Warning: This post discusses male violence against women.
I can’t believe I have to write this post again.
So, one more time for the journalists who still don’t get it: when you write your news stories about male violence against women, you need to stop pretending that there is no perpetrator of that violence.
It’s not like they don’t know how to report accurately, because they do it with other crime stories. But when it comes to reporting male violence against women, they like to pretend that violence is a cloud of gas that just hangs in the air waiting to happen at women. No other crime is reported as though there was no criminal.
Let’s start with this story on theage.com.au a few days ago: Tom Meagher says parole board ignored his emails: report. It’s been updated with comments by Victoria’s police commissioner Ken Lay since it was first published, but for most of the day the beginning of the story matched the headline. These were the first two pars (they’ve now been pushed a little lower):
Jill Meagher’s husband has lashed out at the Adult Parole Board, saying it disrespected him and its members are cowards after it failed to answer a series of questions about why her killer was free to prowl the streets and murder his wife.
Ms Meagher was snatched off the street while she was walking home in Brunswick last September. She was raped and strangled in an alley off Sydney Road before being buried in a shallow grave near Gisborne, north of Melbourne.
In the paragraph detailing Adrian Bayley’s crimes, he isn’t mentioned. Not even once. His actions are completely removed from him and just hang there, as things that happened to Jill Meagher.
Now look at this story by Maria Bervanakis on news.com.au today:
Again, there isn’t a single mention of the men who committed the crimes. The headline is terrible – Girl, 15, held on pot farm where she was locked in toolbox and used for sex – and the story begins:
A MISSING teenager was held captive on a marijuana farm in California where police allege she was locked up in a metal toolbox for days on end and used as a sex slave.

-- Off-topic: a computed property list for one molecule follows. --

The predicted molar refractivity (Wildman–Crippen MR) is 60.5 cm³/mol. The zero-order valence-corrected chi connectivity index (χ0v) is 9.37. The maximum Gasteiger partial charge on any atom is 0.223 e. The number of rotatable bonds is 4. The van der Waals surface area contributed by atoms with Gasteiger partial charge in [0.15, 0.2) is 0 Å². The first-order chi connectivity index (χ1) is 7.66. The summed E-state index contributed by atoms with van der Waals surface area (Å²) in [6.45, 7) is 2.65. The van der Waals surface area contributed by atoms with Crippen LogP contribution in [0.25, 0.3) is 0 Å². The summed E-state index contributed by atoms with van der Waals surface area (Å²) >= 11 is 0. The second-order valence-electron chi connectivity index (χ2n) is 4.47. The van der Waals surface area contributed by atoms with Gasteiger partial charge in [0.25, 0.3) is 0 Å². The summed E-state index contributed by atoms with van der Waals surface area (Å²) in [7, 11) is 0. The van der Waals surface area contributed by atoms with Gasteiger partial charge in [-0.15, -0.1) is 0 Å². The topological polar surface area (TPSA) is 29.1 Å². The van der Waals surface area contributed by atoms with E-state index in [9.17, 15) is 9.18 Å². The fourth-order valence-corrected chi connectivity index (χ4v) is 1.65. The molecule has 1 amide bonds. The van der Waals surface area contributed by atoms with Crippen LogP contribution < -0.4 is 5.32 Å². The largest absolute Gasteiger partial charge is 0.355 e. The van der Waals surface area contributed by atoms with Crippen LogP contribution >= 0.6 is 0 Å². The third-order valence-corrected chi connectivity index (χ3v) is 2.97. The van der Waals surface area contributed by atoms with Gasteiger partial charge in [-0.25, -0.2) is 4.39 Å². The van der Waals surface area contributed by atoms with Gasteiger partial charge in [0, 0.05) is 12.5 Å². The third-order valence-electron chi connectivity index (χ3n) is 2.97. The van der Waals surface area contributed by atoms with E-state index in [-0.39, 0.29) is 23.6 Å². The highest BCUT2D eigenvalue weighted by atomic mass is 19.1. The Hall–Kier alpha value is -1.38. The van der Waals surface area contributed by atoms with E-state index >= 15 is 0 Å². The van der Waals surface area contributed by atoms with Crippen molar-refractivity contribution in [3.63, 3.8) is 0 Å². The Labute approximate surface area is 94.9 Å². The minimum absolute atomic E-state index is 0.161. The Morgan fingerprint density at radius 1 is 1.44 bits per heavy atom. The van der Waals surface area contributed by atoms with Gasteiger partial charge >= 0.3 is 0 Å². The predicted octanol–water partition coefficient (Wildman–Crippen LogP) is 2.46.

Wrong wrong wrong. It SHOULD read: Two men have been arrested for kidnapping and raping a 15-year-old girl.
Update 29 July: Smh.com.au has done the same thing today with this story:
And one more, this story from smh.com.au’s Megan Levy yesterday (hat tip to Femo bear for sending it to me): Father abducts son at knifepoint from Sydney home:
A car allegedly used to abduct a baby boy from a home in Sydney’s west has been found abandoned in Bargo, but police say there is still no sign of the child or his father.
The Toyota Camry was found on Avon Dam Road about 6.50am on Friday, nearly 12 hours after the eight-month-old boy and the baby’s 16-year-old mother were abducted from their home in Chester Hill at knifepoint.
It’s not until half way through the story – 7 pars in – that Levy reports that the man assaulted the woman. Hell, she didn’t even mention in the first sentence that he abducted her as well. It would have been terrifying – he has an AVO against him and he had a knife – but Levy almost ignores the man’s violence towards the woman. Why? Seriously, I’d really like to know why journalists report this way. If you’re a journalist, please let us know. (If you’re nervous about commenting, check out my comment policy. It’s a civil ship around here.)
Update 31 July: Dailytelegraph.com.au has done the same thing today:
And here’s the story: On-the-run dad hands himself in to Bankstown police:
A MAN, 24, who allegedly abducted his baby son last week handed himself into Bankstown police late last night.
Police spent more than five days searching for the man, who is accused of taking the eight-month-old and his ex-girlfriend from their south-western Sydney home on Thursday.
There she is, tucked into the middle of the sentence.
It’s really important that journalists stop pretending that there’s no one responsible for male violence against women. As Jane Tribune writes in this excellent piece, the way the media frames information “influences, if not dictates, how we think of it”. When you continuously remove the male perpetrator from the story – when you continuously pretend that violence is just something that happens to women – it’s not surprising that so many people still wrongly believe that it’s caused by something the woman did. Because how do we stop men being violent towards women if the public conversation we have about that violence says men aren’t responsible for it?